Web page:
Bernd Wegner’s Das deutsche Paris: Der Blick der Besatzer 1940–1944 is an especially valuable contribution to the historical literature addressing occupied Paris during the Second World War. As Wegner writes, large numbers of Wehrmacht soldiers spent at least some time in the occupied French capital and for many, who were from small towns and rural areas in Germany and who had never traveled before, their experience in Paris was a real eye-opener. He has done extensive work seeking out the letters and diaries of individual soldiers and, as he writes in the Foreword, considering the “billions” sent home each year from the front, those that survive may be found in “uncounted archives.”
Wegner relies most heavily on collections of letters in the Berlin Museum Foundation for Post and Telecommunications and the Stuttgart Library for Contemporary History, as well as archival collections in Freiburg, Emmendingen, and Marbach. Diaries, he adds, were frequently even more revealing of the soldiers’ sentiments as they often contained comments that a soldier would not share with parents, siblings, or spouses.
Focusing on how German soldiers and civilian members of the occupation power saw Paris during the war years, Wegner is careful to emphasize the subjective nature of their accounts, based on their individual personal perceptions and experiences. Das deutsche Paris is organized thematically, with chapters on the soldiers’ comments about it not being “un-German” to love Paris, living like princes there, “painted women, dodgy men,” and “what a shopping spree,” to name only a few, in a rough chronological sequence. It is well-illustrated with photos from the time, enriching the description of the soldiers’ perceptions of the city.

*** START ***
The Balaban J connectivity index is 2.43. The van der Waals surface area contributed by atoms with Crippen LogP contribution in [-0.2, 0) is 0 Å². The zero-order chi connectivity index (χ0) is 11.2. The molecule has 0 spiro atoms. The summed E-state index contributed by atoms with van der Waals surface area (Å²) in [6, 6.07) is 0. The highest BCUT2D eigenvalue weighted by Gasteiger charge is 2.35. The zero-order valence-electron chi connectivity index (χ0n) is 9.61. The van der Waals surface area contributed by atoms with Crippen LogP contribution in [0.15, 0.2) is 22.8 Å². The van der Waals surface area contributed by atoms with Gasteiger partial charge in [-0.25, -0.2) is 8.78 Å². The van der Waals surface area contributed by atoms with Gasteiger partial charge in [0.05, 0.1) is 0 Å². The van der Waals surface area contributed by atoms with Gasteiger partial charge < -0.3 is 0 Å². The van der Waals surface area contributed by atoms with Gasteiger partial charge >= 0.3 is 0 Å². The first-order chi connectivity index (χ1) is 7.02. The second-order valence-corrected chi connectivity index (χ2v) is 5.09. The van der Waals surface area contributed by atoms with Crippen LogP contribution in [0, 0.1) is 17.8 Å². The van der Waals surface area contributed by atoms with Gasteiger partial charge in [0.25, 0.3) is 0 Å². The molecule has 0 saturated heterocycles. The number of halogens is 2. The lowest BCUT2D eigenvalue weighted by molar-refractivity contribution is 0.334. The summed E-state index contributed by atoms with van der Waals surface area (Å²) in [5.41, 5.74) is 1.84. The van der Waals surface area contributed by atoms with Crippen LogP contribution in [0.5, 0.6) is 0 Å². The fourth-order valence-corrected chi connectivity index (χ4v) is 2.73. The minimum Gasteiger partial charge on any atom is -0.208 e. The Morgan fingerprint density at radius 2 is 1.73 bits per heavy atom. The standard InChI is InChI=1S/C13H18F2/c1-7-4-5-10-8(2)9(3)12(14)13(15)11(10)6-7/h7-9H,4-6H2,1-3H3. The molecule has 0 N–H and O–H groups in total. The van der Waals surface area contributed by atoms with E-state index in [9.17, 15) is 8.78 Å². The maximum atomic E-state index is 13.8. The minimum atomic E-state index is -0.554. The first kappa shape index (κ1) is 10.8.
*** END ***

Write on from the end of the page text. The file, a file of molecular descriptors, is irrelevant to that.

Although many of the soldiers engaged in touristic activities, Wegner is careful to point out that they were different from peacetime tourists in that they did not choose Paris voluntarily and were there as soldiers in uniform representing an occupying power. While some delighted in the opportunity to become acquainted with Paris, others viewed the French as the hereditary enemy. Not surprisingly, the women of Paris were also the subjects of many of the soldiers’ comments and Wegner devotes considerable space to them. Many of the comments praised the Parisiennes, as did one by a lieutenant from Austria who called them “unbelievably elegant [schick],” adding that “every shop girl looked “absolutely good and pretty” (p. 93). Again, not all the German soldiers agreed. A teacher in civilian life wrote in his diary that the German women in general were prettier, cleaner, and more preppy than their French counterparts.
For many of the German soldiers, their experience in Paris was the first time they had seen black Africans. Jazz was also a new experience for a large number of the soldiers in Paris and while some condemned it, with one calling it “the highpoint of tastelessness,” others liked it and some socialized with Al Lirvat, a jazz musician originally from Guadeloupe. An illustration in the book shows Django Reinhardt and “colored musicians” posing with Dietrich Schulz-Köhn, a German officer.